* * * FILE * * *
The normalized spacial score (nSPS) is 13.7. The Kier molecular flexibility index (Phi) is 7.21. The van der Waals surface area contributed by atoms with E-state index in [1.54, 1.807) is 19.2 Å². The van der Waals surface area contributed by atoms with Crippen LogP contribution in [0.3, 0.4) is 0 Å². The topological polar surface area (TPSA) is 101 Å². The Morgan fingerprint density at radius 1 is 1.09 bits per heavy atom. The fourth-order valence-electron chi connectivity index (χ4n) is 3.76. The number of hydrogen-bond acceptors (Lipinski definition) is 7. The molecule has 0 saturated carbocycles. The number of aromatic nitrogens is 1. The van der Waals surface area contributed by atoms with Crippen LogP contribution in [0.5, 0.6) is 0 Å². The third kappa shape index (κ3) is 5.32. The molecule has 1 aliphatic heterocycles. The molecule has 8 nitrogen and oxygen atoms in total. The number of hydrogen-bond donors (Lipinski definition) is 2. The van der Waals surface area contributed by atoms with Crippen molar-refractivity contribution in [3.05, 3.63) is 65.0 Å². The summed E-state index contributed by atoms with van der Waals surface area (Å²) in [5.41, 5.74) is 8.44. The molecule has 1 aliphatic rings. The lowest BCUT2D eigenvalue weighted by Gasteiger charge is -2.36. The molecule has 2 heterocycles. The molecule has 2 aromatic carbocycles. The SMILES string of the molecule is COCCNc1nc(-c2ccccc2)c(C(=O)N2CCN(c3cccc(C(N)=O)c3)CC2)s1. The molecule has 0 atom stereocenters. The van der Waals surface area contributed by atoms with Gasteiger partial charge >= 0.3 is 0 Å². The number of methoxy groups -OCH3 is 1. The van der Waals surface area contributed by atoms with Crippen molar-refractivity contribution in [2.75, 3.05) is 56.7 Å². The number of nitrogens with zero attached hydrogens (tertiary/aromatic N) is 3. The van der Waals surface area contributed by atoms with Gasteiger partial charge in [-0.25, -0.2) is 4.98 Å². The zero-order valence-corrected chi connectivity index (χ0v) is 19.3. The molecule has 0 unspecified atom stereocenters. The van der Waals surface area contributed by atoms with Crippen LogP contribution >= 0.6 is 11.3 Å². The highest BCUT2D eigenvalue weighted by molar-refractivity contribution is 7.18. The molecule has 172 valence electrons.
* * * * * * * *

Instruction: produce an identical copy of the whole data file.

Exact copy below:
The normalized spacial score (nSPS) is 13.7. The Kier molecular flexibility index (Phi) is 7.21. The van der Waals surface area contributed by atoms with E-state index in [1.54, 1.807) is 19.2 Å². The van der Waals surface area contributed by atoms with Crippen LogP contribution in [0.3, 0.4) is 0 Å². The topological polar surface area (TPSA) is 101 Å². The Morgan fingerprint density at radius 1 is 1.09 bits per heavy atom. The fourth-order valence-electron chi connectivity index (χ4n) is 3.76. The number of hydrogen-bond acceptors (Lipinski definition) is 7. The molecule has 0 saturated carbocycles. The number of aromatic nitrogens is 1. The van der Waals surface area contributed by atoms with Crippen LogP contribution in [0.5, 0.6) is 0 Å². The third kappa shape index (κ3) is 5.32. The molecule has 1 aliphatic heterocycles. The molecule has 8 nitrogen and oxygen atoms in total. The number of hydrogen-bond donors (Lipinski definition) is 2. The van der Waals surface area contributed by atoms with Crippen molar-refractivity contribution in [3.05, 3.63) is 65.0 Å². The summed E-state index contributed by atoms with van der Waals surface area (Å²) in [5.41, 5.74) is 8.44. The molecule has 1 aliphatic rings. The lowest BCUT2D eigenvalue weighted by Gasteiger charge is -2.36. The molecule has 2 heterocycles. The molecule has 2 aromatic carbocycles. The SMILES string of the molecule is COCCNc1nc(-c2ccccc2)c(C(=O)N2CCN(c3cccc(C(N)=O)c3)CC2)s1. The molecule has 0 atom stereocenters. The van der Waals surface area contributed by atoms with Gasteiger partial charge >= 0.3 is 0 Å². The number of methoxy groups -OCH3 is 1. The van der Waals surface area contributed by atoms with Crippen molar-refractivity contribution in [2.75, 3.05) is 56.7 Å². The number of nitrogens with zero attached hydrogens (tertiary/aromatic N) is 3. The van der Waals surface area contributed by atoms with Gasteiger partial charge in [-0.25, -0.2) is 4.98 Å². The zero-order valence-corrected chi connectivity index (χ0v) is 19.3. The molecule has 0 unspecified atom stereocenters. The van der Waals surface area contributed by atoms with Crippen LogP contribution >= 0.6 is 11.3 Å². The highest BCUT2D eigenvalue weighted by molar-refractivity contribution is 7.18. The molecule has 172 valence electrons.